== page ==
It used to be impossible to find a good search result if you typed in a question. Search engines didn’t know what to do with you, so you’d have to type in a bunch of random-ass keywords like “watercolor paint brand best performance” and hope one of those words brought up what you were looking for. Now you can just type, “What’s the best watercolor paint brand?” and Google knows to serve you the page with text on it that starts, “The best watercolor paints are…”

What questions do people have about your services or products? What do they want to know about your industry in general? Write to answer those questions– “The best way to do X is…” – and you’re well on your way.

3. Keep your sentences short for better search engine ranking and readability.

This goes along with the grade-level reading tip from #1 above. Keeping your sentences short helps people understand your information better. It’s easier to follow a series of short, concise sentences than one long, rambling one. And the more time people spend reading your content, the better your rankings will be.

Think like Hemingway and keep things brief. One of my favorite quotes from him about the act of writing is,

"Write hard and clear about what hurts."

You may not be writing about things that hurt, but look how much wisdom is packed into that sentence. In seven words, he’s given you a whole philosophy. And it’s memorable because if it.

4. Be specific.

You and I, we’re never going to rank for top-level keywords. We just can’t compete. If someone searches for “marketing” (a terrible search imo), I’ll never make it to the front page of results. Did you know that up to 92% of users never look beyond the first page of search results? It’s not even close. Second page results only get 6% of all website clicks in a search. SIX!

That means your best bet is going to be to drill down on your keywords and give detailed answers to specific topics. You may not be able to rank for “juggling,” but you’ve got a shot at “how to learn juggling,” “the best beginner balls for juggling” or “tips to learn how to juggle.” (We’re going to make your online clown college the best damn clown college the world has ever seen.)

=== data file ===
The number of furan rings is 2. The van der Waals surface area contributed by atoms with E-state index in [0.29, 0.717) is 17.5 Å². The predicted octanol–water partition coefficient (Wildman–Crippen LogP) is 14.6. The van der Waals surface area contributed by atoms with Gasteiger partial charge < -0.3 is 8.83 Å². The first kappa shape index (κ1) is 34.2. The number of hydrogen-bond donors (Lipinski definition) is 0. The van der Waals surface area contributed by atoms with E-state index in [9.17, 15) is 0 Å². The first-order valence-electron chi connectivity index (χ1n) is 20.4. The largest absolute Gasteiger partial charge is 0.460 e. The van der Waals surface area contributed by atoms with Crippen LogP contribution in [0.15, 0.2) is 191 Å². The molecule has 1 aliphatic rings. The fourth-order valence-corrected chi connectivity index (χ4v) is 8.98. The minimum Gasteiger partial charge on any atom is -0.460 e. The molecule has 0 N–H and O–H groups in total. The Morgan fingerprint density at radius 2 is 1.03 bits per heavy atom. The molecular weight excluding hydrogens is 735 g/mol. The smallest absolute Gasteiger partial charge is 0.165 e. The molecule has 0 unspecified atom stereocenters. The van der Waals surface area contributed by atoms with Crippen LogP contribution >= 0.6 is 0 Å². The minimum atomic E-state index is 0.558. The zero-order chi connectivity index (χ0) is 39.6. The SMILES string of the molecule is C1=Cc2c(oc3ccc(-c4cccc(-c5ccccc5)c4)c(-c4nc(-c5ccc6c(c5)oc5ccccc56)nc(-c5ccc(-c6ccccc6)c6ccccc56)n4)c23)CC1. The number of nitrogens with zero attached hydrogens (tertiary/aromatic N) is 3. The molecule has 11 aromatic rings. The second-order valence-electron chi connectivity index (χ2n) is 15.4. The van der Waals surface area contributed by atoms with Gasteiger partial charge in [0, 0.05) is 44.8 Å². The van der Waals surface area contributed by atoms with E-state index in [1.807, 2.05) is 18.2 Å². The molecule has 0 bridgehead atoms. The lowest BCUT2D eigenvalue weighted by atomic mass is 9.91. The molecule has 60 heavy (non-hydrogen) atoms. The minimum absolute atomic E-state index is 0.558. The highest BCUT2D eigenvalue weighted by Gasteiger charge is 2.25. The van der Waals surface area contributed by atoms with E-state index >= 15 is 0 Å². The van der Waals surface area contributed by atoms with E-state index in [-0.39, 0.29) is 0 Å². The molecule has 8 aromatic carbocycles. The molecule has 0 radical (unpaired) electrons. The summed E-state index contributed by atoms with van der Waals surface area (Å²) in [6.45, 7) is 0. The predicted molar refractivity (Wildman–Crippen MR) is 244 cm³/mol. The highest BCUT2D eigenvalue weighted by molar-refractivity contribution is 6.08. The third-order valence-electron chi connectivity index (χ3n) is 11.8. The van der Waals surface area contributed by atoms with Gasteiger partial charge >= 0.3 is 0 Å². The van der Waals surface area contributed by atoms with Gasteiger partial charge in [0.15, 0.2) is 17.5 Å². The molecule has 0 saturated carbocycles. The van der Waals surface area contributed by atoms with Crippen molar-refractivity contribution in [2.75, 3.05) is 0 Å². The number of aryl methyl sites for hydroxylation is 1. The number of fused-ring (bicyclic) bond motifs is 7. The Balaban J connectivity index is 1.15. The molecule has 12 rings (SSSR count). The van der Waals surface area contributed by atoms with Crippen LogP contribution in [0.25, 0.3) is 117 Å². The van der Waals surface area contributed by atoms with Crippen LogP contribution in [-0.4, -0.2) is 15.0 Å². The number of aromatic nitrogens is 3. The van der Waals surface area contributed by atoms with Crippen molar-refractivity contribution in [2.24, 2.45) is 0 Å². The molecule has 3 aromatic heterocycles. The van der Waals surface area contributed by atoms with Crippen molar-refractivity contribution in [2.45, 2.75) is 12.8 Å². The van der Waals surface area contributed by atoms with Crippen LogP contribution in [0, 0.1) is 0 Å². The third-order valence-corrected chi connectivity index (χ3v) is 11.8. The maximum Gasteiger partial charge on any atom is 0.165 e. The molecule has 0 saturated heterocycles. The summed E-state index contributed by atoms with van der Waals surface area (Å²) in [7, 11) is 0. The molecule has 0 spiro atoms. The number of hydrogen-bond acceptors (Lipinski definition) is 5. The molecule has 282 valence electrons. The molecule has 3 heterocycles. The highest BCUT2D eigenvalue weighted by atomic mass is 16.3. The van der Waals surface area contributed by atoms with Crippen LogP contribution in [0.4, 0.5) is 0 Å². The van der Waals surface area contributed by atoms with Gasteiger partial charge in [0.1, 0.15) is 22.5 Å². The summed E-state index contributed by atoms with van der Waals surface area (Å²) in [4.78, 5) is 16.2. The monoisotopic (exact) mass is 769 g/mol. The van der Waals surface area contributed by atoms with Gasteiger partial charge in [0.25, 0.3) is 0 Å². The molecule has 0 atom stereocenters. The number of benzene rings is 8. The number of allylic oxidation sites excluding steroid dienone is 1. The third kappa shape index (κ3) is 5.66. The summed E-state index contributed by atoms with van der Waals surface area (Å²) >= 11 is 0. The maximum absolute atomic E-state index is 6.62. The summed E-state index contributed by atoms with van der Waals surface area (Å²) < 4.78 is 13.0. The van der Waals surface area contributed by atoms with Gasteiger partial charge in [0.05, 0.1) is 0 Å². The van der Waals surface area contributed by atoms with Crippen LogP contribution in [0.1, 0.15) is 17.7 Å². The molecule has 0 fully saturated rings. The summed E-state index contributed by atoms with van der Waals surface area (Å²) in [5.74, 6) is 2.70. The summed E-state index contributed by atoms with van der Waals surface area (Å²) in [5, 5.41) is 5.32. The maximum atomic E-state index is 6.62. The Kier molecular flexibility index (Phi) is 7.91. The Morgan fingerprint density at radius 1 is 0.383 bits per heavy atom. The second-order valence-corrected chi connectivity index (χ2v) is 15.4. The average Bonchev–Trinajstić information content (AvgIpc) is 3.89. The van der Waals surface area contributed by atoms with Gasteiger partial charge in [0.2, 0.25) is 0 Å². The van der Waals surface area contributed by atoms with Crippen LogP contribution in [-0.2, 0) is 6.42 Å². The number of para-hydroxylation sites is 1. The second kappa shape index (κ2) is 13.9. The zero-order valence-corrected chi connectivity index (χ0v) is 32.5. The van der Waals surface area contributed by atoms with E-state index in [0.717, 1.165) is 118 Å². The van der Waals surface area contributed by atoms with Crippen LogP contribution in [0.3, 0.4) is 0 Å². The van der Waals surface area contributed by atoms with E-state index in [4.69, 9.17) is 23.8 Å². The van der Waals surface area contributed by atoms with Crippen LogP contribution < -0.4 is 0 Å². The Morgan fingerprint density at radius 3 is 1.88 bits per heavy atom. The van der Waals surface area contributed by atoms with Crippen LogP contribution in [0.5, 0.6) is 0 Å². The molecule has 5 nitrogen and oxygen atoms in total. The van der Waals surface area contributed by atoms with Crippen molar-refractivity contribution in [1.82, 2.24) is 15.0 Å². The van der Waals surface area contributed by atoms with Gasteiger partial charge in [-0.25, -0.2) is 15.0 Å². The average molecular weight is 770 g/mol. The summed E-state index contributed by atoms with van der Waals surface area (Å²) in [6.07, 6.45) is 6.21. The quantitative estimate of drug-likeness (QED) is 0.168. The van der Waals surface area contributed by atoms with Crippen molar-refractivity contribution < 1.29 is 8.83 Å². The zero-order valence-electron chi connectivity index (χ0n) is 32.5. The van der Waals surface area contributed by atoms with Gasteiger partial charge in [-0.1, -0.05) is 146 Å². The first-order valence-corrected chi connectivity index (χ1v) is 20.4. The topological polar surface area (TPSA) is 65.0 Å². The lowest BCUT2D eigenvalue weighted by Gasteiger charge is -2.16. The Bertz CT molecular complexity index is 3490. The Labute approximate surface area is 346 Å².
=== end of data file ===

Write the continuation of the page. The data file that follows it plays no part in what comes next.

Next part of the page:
Related: this is also why people push you so hard to define your business niche. People need to know how to find you, and that means you need to know who you want your customer to be. They’re two sides of your trick clown coin. If your ideal customer is “everyone,” how will people find you? What specific keywords will set you apart? But if your specific customer is “college-aged theater kids who want to learn clowning for side-income,” you’ve just unlocked a ton of specific keywords to help drive your audience to you.

5. Optimize for search engines with a plug-in or a service.

Contrary to weirdly Puritanical, American hustle culture, you do not have to do it all yourself. You are allowed to take shortcuts. And one of the best shortcuts I can offer you is a plug-in that gives you an SEO score as you’re writing. WordPress offers Yoast integration seamlessly, as well as many others. SquareSpace doesn’t do plug-ins, but you can use this free tool to rank your site or blogs. Wix and Weebly have built-in SEO tools. No matter where you’ve built your site, there are third party SEO-checking services that can help.

So what do you think? Have my suggestions helped, or are you going to let SEO keep pushing you around? (You know the best way to deal with a bully is to fight back, right?) Let me know in the comments if these tips helped you. 

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Hi, I'm Lana.

I’ve spent 16 years in advertising, and now I’m using that knowledge to help creatives grow their own small businesses. Will that include you this year?